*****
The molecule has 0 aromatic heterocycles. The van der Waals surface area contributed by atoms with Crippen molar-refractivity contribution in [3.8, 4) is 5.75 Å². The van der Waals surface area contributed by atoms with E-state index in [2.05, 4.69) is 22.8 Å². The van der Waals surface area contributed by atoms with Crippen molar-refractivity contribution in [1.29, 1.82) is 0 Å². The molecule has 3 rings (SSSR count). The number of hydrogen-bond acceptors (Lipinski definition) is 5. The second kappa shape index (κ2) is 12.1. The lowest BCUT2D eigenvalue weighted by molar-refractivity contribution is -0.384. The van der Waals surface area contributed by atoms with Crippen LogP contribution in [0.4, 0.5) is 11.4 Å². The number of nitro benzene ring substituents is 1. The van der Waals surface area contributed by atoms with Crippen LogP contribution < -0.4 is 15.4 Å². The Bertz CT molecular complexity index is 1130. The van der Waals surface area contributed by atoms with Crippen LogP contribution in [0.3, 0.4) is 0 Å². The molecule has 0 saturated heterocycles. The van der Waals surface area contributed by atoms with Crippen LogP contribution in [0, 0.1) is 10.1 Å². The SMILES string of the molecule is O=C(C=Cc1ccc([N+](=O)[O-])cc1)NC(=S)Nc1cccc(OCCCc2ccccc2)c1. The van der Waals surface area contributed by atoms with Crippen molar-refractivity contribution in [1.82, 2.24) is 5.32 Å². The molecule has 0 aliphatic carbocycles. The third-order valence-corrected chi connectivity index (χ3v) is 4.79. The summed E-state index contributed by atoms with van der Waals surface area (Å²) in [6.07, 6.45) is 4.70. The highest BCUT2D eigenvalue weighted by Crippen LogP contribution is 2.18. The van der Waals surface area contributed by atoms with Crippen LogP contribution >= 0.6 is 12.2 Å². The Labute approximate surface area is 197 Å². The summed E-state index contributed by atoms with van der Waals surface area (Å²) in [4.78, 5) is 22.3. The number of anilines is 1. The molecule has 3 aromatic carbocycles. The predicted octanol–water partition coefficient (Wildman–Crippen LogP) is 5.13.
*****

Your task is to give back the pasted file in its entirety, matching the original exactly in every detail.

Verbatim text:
The molecule has 0 aromatic heterocycles. The van der Waals surface area contributed by atoms with Crippen molar-refractivity contribution in [3.8, 4) is 5.75 Å². The van der Waals surface area contributed by atoms with E-state index in [2.05, 4.69) is 22.8 Å². The van der Waals surface area contributed by atoms with Crippen molar-refractivity contribution in [1.29, 1.82) is 0 Å². The molecule has 3 rings (SSSR count). The number of hydrogen-bond acceptors (Lipinski definition) is 5. The second kappa shape index (κ2) is 12.1. The lowest BCUT2D eigenvalue weighted by molar-refractivity contribution is -0.384. The van der Waals surface area contributed by atoms with Crippen LogP contribution in [0.4, 0.5) is 11.4 Å². The number of nitro benzene ring substituents is 1. The van der Waals surface area contributed by atoms with Crippen LogP contribution < -0.4 is 15.4 Å². The Bertz CT molecular complexity index is 1130. The van der Waals surface area contributed by atoms with Crippen LogP contribution in [0.3, 0.4) is 0 Å². The molecule has 0 saturated heterocycles. The van der Waals surface area contributed by atoms with Crippen LogP contribution in [0, 0.1) is 10.1 Å². The SMILES string of the molecule is O=C(C=Cc1ccc([N+](=O)[O-])cc1)NC(=S)Nc1cccc(OCCCc2ccccc2)c1. The van der Waals surface area contributed by atoms with Crippen molar-refractivity contribution in [1.82, 2.24) is 5.32 Å². The molecule has 0 aliphatic carbocycles. The third-order valence-corrected chi connectivity index (χ3v) is 4.79. The summed E-state index contributed by atoms with van der Waals surface area (Å²) in [6.07, 6.45) is 4.70. The highest BCUT2D eigenvalue weighted by Crippen LogP contribution is 2.18. The van der Waals surface area contributed by atoms with Crippen LogP contribution >= 0.6 is 12.2 Å². The Labute approximate surface area is 197 Å². The summed E-state index contributed by atoms with van der Waals surface area (Å²) in [4.78, 5) is 22.3. The number of anilines is 1. The molecule has 3 aromatic carbocycles. The predicted octanol–water partition coefficient (Wildman–Crippen LogP) is 5.13.